When delivering a course on Coursera, the massive open online course (MOOC) platform used by UWA and many other universities, it is essential to consider copyright implications before reusing any material created by another person or organisation. This guide introduces some key principles and offers suggestions for finding free-to-use materials.
The Library also has a more general guide about copyright and teaching.
The most important thing to know
Coursera is a for-profit company. Therefore, many of the usual educational exceptions that allow for classroom use of copyrighted materials without permission do not apply to Coursera courses.
Dos (recommended practices)
Generally, Coursera advises instructors to:
- Create their own content.
- Limit their use of third-party copyrighted materials to cases where it is essential to the pedagogy of the course.
- Obtain permission for use for any content owned by someone else, unless blanket permission for reuse is explicitly granted.
- Use content that is in the public domain or licensed for any use, including for-profit purposes. Creative Commons licenses are one way in which rights holders can grant explicit permission for use of their work.
- Include an attribution to the original source in slides or other class materials. Acknowledgment may appear on a presentation slide or at the end of an individual lecture, but this is subject to any special requirements of the rights holder. For more information about citation and attribution, refer to the Library's referencing guides.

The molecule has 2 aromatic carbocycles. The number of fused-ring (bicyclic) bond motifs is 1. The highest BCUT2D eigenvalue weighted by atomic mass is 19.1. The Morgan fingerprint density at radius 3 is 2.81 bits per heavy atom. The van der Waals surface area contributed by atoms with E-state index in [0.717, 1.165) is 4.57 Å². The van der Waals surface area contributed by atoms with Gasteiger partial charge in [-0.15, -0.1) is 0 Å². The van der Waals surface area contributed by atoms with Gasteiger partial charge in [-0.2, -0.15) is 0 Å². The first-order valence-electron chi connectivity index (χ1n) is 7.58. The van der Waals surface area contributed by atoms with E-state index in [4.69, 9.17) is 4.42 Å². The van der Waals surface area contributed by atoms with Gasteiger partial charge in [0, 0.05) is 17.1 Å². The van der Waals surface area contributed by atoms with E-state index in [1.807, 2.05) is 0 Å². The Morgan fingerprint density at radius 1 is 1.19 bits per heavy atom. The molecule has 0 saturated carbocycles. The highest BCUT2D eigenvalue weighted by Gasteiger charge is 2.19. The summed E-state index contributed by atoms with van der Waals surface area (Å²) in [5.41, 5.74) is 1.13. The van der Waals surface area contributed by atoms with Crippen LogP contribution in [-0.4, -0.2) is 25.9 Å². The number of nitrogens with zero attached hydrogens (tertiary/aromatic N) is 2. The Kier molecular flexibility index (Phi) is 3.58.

- Whenever possible, link to a resource that is freely available online, rather than reproducing it in Coursera.
Don'ts (practices to avoid)
- Don't wait until the last minute! It takes a considerable amount of time to contact rights holders, pay the fees requested, or find alternative content.
- If Coursera finds potential infringements, your course may be taken down immediately.
- Avoid linking to content that may be infringing copyright.
- Don't assume that copyright doesn't apply. Be aware that any type of audio, visual, or textual content may be subject to copyright laws, including screenshots of websites, book covers, organisations' logos, graphs (even from free-to-use data), maps, online videos, audio recordings...
- Even if you are the creator of published content, you do not necessarily own copyright. If your work has been published, check the agreement that you signed with the publisher. It may be necessary to seek permission before reusing the item in Coursera.
- Coursera's terms of service state that students can only access course materials for their own purposes; they are not meant to be distributed more widely.